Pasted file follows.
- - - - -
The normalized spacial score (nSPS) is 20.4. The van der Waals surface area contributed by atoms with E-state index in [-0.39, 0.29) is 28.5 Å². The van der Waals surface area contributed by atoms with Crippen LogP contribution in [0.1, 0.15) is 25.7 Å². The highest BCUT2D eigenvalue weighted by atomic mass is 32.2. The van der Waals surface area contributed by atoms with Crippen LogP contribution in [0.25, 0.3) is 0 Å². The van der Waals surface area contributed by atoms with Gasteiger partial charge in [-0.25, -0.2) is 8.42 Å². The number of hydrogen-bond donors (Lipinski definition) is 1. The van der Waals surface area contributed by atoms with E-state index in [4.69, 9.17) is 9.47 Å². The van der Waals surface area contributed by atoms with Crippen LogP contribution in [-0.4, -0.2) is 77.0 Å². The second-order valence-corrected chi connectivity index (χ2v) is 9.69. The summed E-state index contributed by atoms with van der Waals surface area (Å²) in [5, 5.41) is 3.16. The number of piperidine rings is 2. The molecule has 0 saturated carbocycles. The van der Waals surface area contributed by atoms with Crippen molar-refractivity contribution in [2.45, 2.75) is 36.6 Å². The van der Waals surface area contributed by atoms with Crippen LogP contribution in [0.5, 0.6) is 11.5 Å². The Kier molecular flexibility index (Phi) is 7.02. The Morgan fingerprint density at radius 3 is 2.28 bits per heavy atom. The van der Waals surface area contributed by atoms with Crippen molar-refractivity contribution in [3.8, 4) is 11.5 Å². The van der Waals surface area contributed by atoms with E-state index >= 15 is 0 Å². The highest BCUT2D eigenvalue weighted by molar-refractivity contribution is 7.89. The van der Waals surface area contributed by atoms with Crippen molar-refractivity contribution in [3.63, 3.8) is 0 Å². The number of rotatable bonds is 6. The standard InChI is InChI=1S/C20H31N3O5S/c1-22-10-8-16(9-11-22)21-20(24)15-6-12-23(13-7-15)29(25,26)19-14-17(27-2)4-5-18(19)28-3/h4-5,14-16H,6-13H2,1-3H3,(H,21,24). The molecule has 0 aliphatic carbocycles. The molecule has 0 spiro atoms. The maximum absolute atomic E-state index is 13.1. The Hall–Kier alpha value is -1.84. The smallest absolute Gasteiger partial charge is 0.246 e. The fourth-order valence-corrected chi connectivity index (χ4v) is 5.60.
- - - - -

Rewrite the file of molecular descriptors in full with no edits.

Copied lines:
The normalized spacial score (nSPS) is 20.4. The van der Waals surface area contributed by atoms with E-state index in [-0.39, 0.29) is 28.5 Å². The van der Waals surface area contributed by atoms with Crippen LogP contribution in [0.1, 0.15) is 25.7 Å². The highest BCUT2D eigenvalue weighted by atomic mass is 32.2. The van der Waals surface area contributed by atoms with Crippen LogP contribution in [0.25, 0.3) is 0 Å². The van der Waals surface area contributed by atoms with Gasteiger partial charge in [-0.25, -0.2) is 8.42 Å². The number of hydrogen-bond donors (Lipinski definition) is 1. The van der Waals surface area contributed by atoms with E-state index in [4.69, 9.17) is 9.47 Å². The van der Waals surface area contributed by atoms with Crippen LogP contribution in [-0.4, -0.2) is 77.0 Å². The second-order valence-corrected chi connectivity index (χ2v) is 9.69. The summed E-state index contributed by atoms with van der Waals surface area (Å²) in [5, 5.41) is 3.16. The number of piperidine rings is 2. The molecule has 0 saturated carbocycles. The van der Waals surface area contributed by atoms with Crippen molar-refractivity contribution in [2.45, 2.75) is 36.6 Å². The van der Waals surface area contributed by atoms with Crippen LogP contribution in [0.5, 0.6) is 11.5 Å². The Kier molecular flexibility index (Phi) is 7.02. The Morgan fingerprint density at radius 3 is 2.28 bits per heavy atom. The van der Waals surface area contributed by atoms with Crippen molar-refractivity contribution in [3.8, 4) is 11.5 Å². The van der Waals surface area contributed by atoms with E-state index >= 15 is 0 Å². The highest BCUT2D eigenvalue weighted by molar-refractivity contribution is 7.89. The van der Waals surface area contributed by atoms with Crippen molar-refractivity contribution in [3.63, 3.8) is 0 Å². The number of rotatable bonds is 6. The standard InChI is InChI=1S/C20H31N3O5S/c1-22-10-8-16(9-11-22)21-20(24)15-6-12-23(13-7-15)29(25,26)19-14-17(27-2)4-5-18(19)28-3/h4-5,14-16H,6-13H2,1-3H3,(H,21,24). The molecule has 0 aliphatic carbocycles. The molecule has 0 spiro atoms. The maximum absolute atomic E-state index is 13.1. The Hall–Kier alpha value is -1.84. The smallest absolute Gasteiger partial charge is 0.246 e. The fourth-order valence-corrected chi connectivity index (χ4v) is 5.60.